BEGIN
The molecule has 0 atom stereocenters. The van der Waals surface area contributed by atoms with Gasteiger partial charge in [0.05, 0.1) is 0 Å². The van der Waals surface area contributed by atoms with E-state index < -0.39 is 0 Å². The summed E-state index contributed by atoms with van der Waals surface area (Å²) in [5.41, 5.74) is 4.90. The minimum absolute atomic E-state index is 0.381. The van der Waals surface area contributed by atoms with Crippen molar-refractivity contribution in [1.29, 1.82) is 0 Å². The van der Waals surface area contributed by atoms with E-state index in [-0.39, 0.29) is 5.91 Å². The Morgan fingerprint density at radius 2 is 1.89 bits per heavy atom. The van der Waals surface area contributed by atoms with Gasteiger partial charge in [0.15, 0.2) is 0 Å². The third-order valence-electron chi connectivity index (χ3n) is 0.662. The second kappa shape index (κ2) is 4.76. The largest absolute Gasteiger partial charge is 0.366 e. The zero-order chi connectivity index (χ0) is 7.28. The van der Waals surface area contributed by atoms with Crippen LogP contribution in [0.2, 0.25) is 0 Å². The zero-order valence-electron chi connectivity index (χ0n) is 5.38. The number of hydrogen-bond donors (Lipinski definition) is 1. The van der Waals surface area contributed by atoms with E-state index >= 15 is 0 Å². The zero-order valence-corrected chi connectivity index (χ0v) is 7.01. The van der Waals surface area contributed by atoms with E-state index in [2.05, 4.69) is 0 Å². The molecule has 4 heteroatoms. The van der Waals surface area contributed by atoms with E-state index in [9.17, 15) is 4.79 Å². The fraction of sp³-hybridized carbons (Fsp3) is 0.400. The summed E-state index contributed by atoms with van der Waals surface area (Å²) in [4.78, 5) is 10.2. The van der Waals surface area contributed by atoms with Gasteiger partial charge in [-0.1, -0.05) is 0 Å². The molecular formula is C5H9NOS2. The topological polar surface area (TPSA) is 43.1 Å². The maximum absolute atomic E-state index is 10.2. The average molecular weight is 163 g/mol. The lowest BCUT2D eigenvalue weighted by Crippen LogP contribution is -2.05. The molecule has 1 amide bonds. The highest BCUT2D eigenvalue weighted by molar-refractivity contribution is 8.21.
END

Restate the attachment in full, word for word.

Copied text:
The molecule has 0 atom stereocenters. The van der Waals surface area contributed by atoms with Gasteiger partial charge in [0.05, 0.1) is 0 Å². The van der Waals surface area contributed by atoms with E-state index < -0.39 is 0 Å². The summed E-state index contributed by atoms with van der Waals surface area (Å²) in [5.41, 5.74) is 4.90. The minimum absolute atomic E-state index is 0.381. The van der Waals surface area contributed by atoms with Crippen molar-refractivity contribution in [1.29, 1.82) is 0 Å². The van der Waals surface area contributed by atoms with E-state index in [-0.39, 0.29) is 5.91 Å². The Morgan fingerprint density at radius 2 is 1.89 bits per heavy atom. The van der Waals surface area contributed by atoms with Gasteiger partial charge in [0.15, 0.2) is 0 Å². The third-order valence-electron chi connectivity index (χ3n) is 0.662. The second kappa shape index (κ2) is 4.76. The largest absolute Gasteiger partial charge is 0.366 e. The zero-order chi connectivity index (χ0) is 7.28. The van der Waals surface area contributed by atoms with Crippen LogP contribution in [0.2, 0.25) is 0 Å². The zero-order valence-electron chi connectivity index (χ0n) is 5.38. The number of hydrogen-bond donors (Lipinski definition) is 1. The van der Waals surface area contributed by atoms with E-state index >= 15 is 0 Å². The zero-order valence-corrected chi connectivity index (χ0v) is 7.01. The van der Waals surface area contributed by atoms with E-state index in [2.05, 4.69) is 0 Å². The molecule has 4 heteroatoms. The van der Waals surface area contributed by atoms with E-state index in [9.17, 15) is 4.79 Å². The fraction of sp³-hybridized carbons (Fsp3) is 0.400. The summed E-state index contributed by atoms with van der Waals surface area (Å²) in [4.78, 5) is 10.2. The van der Waals surface area contributed by atoms with Gasteiger partial charge in [-0.1, -0.05) is 0 Å². The molecular formula is C5H9NOS2. The topological polar surface area (TPSA) is 43.1 Å². The maximum absolute atomic E-state index is 10.2. The average molecular weight is 163 g/mol. The lowest BCUT2D eigenvalue weighted by Crippen LogP contribution is -2.05. The molecule has 1 amide bonds. The highest BCUT2D eigenvalue weighted by molar-refractivity contribution is 8.21.